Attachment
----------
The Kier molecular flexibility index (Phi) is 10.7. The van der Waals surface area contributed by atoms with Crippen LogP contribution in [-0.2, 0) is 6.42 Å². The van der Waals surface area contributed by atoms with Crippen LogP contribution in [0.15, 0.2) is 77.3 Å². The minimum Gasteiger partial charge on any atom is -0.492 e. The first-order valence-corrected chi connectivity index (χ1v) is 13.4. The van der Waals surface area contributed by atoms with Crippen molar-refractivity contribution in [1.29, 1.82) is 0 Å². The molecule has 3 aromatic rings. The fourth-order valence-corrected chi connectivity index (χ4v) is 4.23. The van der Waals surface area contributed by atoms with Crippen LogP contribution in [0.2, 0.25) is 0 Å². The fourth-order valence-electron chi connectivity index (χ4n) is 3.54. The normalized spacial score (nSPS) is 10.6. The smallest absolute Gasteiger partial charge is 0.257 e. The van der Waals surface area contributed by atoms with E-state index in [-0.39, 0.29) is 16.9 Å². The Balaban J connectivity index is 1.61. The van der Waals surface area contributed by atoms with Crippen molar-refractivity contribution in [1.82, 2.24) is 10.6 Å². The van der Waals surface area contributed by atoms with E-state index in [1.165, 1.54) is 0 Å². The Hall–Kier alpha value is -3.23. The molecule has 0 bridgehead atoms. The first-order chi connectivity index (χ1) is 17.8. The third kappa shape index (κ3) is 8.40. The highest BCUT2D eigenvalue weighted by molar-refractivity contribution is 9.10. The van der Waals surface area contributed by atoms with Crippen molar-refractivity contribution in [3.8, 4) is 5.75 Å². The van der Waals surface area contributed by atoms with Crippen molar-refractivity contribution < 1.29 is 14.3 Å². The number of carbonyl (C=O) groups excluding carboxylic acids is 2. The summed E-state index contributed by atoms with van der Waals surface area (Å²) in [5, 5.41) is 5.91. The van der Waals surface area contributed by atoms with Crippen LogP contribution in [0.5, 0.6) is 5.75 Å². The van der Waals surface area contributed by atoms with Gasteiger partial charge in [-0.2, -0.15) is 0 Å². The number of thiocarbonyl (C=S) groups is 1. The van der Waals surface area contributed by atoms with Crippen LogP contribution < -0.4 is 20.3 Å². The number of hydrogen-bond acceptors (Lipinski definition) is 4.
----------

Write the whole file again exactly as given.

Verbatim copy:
The Kier molecular flexibility index (Phi) is 10.7. The van der Waals surface area contributed by atoms with Crippen LogP contribution in [-0.2, 0) is 6.42 Å². The van der Waals surface area contributed by atoms with Crippen LogP contribution in [0.15, 0.2) is 77.3 Å². The minimum Gasteiger partial charge on any atom is -0.492 e. The first-order valence-corrected chi connectivity index (χ1v) is 13.4. The van der Waals surface area contributed by atoms with Crippen molar-refractivity contribution in [1.29, 1.82) is 0 Å². The molecule has 3 aromatic rings. The fourth-order valence-corrected chi connectivity index (χ4v) is 4.23. The van der Waals surface area contributed by atoms with Crippen LogP contribution in [0.2, 0.25) is 0 Å². The fourth-order valence-electron chi connectivity index (χ4n) is 3.54. The normalized spacial score (nSPS) is 10.6. The smallest absolute Gasteiger partial charge is 0.257 e. The van der Waals surface area contributed by atoms with E-state index in [-0.39, 0.29) is 16.9 Å². The Balaban J connectivity index is 1.61. The van der Waals surface area contributed by atoms with Crippen molar-refractivity contribution in [1.82, 2.24) is 10.6 Å². The van der Waals surface area contributed by atoms with E-state index in [1.165, 1.54) is 0 Å². The Hall–Kier alpha value is -3.23. The molecule has 0 bridgehead atoms. The first-order chi connectivity index (χ1) is 17.8. The third kappa shape index (κ3) is 8.40. The highest BCUT2D eigenvalue weighted by molar-refractivity contribution is 9.10. The van der Waals surface area contributed by atoms with Crippen molar-refractivity contribution in [3.8, 4) is 5.75 Å². The van der Waals surface area contributed by atoms with Crippen molar-refractivity contribution < 1.29 is 14.3 Å². The number of carbonyl (C=O) groups excluding carboxylic acids is 2. The summed E-state index contributed by atoms with van der Waals surface area (Å²) in [5, 5.41) is 5.91. The van der Waals surface area contributed by atoms with Crippen LogP contribution in [0.5, 0.6) is 5.75 Å². The van der Waals surface area contributed by atoms with Gasteiger partial charge in [-0.2, -0.15) is 0 Å². The number of thiocarbonyl (C=S) groups is 1. The van der Waals surface area contributed by atoms with Crippen LogP contribution < -0.4 is 20.3 Å². The number of hydrogen-bond acceptors (Lipinski definition) is 4.